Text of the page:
The Cyber Threat Has Changed. Have Banks?
Rogue nations and ‘cybercrime cartels’ are increasingly sophisticated and ‘on the lookout for juicy targets.’ And banks fit the bill.
An article in Tech Monitor warns that the cyberattack “threat environment has changed rapidly in recent years” and many banks may not be appropriately prepared. Rogue nations and “cybercrime cartels” are increasingly sophisticated and “on the lookout for juicy targets,” the piece says. And banks fit the bill.
Buck Rogers, the former chief information security officer at the Bank of England, suggests governments should consider financial infrastructure “critical” and “approach it as we would gas and electric,” because if something goes seriously wrong it could sap confidence in the entire financial system.
But a recent IMF survey of 51 financial jurisdictions found more than half have no national cyber strategy for the financial sector. And 64% lack mandatory cybersecurity testing (or guidance on what banks should do if they are hacked).
Banks do their own stress testing for cyberattacks and are well aware of the risks. A Bank of England survey of banking executives showed that three quarters consider cyberattacks their top threat. But, Rogers says, some “executives don’t fully understand the advice they’re being given on how best to prevent them.”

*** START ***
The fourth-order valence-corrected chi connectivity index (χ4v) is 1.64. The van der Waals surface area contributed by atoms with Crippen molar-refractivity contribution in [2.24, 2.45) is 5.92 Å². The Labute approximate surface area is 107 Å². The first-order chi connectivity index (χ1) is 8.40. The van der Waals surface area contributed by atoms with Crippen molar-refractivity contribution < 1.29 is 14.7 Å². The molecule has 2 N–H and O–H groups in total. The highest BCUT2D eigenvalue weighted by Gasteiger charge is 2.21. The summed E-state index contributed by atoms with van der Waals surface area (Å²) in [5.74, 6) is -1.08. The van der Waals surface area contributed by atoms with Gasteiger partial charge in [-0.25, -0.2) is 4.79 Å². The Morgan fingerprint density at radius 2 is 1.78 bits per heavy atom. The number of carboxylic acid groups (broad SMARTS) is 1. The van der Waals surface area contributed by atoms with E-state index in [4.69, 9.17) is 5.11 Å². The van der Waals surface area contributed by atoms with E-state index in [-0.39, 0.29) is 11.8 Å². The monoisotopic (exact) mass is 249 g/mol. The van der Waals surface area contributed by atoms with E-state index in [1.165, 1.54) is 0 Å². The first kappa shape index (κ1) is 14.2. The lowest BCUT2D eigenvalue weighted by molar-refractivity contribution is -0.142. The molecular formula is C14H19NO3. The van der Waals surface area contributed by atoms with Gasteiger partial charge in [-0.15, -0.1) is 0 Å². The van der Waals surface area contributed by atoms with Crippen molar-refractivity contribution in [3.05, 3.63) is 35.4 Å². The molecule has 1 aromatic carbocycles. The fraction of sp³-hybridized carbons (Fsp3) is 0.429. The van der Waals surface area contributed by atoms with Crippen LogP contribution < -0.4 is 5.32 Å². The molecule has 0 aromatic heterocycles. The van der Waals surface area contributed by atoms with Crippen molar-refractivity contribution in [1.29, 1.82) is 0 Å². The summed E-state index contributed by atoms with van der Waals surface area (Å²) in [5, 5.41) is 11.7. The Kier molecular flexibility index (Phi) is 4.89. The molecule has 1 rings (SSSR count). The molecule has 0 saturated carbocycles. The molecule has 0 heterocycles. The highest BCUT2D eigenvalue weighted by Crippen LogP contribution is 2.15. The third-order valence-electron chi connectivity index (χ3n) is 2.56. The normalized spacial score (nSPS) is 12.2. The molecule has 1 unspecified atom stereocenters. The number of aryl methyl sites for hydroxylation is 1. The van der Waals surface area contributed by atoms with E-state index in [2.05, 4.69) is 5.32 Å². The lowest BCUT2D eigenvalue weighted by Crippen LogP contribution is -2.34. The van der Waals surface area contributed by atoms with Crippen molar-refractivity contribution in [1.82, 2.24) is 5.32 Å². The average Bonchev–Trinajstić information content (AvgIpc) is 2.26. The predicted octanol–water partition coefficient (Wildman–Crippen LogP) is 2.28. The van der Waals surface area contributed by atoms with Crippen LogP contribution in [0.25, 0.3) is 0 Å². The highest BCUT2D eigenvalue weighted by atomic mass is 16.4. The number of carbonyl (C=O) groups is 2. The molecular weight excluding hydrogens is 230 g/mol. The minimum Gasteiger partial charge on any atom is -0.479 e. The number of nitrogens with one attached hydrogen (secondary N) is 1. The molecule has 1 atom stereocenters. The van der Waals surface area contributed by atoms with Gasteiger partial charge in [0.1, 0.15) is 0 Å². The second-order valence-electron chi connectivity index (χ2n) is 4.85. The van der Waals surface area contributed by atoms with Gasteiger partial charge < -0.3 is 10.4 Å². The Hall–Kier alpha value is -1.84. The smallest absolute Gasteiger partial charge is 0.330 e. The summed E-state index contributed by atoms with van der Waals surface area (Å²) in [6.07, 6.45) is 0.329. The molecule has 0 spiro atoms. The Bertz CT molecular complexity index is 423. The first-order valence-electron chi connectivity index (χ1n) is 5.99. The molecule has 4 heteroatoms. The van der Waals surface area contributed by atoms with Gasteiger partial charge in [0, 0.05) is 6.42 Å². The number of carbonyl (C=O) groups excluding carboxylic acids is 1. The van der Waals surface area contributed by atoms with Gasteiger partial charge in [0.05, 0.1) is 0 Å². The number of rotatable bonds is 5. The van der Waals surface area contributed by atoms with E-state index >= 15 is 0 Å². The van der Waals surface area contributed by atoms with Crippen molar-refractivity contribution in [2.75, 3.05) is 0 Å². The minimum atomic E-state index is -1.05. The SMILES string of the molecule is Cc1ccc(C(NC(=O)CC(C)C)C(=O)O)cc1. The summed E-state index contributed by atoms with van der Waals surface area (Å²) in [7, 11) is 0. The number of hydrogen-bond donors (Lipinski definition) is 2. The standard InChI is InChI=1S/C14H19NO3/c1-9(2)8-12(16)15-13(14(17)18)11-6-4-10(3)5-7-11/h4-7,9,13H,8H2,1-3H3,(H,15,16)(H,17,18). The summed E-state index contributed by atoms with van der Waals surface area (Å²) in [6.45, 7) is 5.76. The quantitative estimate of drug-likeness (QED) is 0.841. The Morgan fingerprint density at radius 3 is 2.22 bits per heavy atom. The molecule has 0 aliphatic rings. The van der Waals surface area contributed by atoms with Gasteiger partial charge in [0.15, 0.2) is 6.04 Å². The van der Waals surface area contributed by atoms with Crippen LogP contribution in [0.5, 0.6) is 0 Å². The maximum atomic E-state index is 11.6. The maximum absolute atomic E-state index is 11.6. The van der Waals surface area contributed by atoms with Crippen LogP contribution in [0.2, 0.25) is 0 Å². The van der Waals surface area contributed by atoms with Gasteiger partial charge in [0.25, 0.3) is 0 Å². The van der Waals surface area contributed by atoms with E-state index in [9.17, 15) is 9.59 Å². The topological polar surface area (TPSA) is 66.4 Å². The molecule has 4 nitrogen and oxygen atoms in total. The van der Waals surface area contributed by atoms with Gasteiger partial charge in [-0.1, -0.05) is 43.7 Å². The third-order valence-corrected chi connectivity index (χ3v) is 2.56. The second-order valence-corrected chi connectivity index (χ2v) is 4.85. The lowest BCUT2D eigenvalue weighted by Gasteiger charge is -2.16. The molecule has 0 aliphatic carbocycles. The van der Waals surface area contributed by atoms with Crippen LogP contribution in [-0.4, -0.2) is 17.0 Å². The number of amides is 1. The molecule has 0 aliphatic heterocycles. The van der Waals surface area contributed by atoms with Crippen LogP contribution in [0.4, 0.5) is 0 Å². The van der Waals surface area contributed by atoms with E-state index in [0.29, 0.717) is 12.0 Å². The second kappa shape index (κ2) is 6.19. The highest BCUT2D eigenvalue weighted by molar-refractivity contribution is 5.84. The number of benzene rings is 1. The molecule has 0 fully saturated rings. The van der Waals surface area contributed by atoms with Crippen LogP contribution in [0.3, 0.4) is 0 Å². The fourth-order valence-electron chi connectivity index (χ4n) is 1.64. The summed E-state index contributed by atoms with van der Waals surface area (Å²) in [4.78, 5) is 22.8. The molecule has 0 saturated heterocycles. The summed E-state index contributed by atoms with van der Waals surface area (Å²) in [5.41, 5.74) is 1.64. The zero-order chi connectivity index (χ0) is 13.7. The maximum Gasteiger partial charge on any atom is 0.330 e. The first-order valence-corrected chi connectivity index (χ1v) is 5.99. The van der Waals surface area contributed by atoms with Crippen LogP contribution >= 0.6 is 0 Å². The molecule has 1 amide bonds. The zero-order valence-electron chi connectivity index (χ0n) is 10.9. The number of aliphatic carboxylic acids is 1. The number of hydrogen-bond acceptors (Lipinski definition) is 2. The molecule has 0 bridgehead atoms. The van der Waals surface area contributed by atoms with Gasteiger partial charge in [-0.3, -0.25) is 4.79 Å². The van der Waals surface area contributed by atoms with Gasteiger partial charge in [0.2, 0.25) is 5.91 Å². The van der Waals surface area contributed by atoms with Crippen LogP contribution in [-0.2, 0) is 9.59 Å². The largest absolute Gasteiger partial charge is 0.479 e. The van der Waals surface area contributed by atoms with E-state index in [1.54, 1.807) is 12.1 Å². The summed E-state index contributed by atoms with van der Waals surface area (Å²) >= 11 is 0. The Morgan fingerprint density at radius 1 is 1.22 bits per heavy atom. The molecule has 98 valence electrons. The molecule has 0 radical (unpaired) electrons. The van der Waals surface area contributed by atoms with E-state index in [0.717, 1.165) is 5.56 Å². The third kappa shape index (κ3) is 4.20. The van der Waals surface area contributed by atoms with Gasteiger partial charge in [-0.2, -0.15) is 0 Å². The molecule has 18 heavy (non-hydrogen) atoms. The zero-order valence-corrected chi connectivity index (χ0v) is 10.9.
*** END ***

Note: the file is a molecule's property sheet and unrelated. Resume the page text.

Some takeaways from the story:
Stress test the right things. Many war games focus on the wrong kind of cyber threats, specifically denial-of-service attacks. That’s not enough anymore. The article warned of so-called watering hole attacks, where cyber crooks target specific groups of users by infecting websites they commonly visit.
Know your partners. Banks may need to pay more attention to potential threats posed by the systems they outsource to third parties. An attack on a managed service provider could “paralyze operations at multiple financial institutions overnight.” Third-party testing needs to reach “further down into the supply chain than ever before.”
Defend from within. Banks may no longer be able to assume they will be able to successfully defend themselves from all cyberattacks and keep all hackers out of their systems. “Intrusion suppression” should be a focus.
Talent is paramount. Security decisions should be made by security staffers. If the global IT security skills shortage makes it hard for banks to find the right internal personnel, “hire a managed detection and response firm specializing in financial cybersecurity.”
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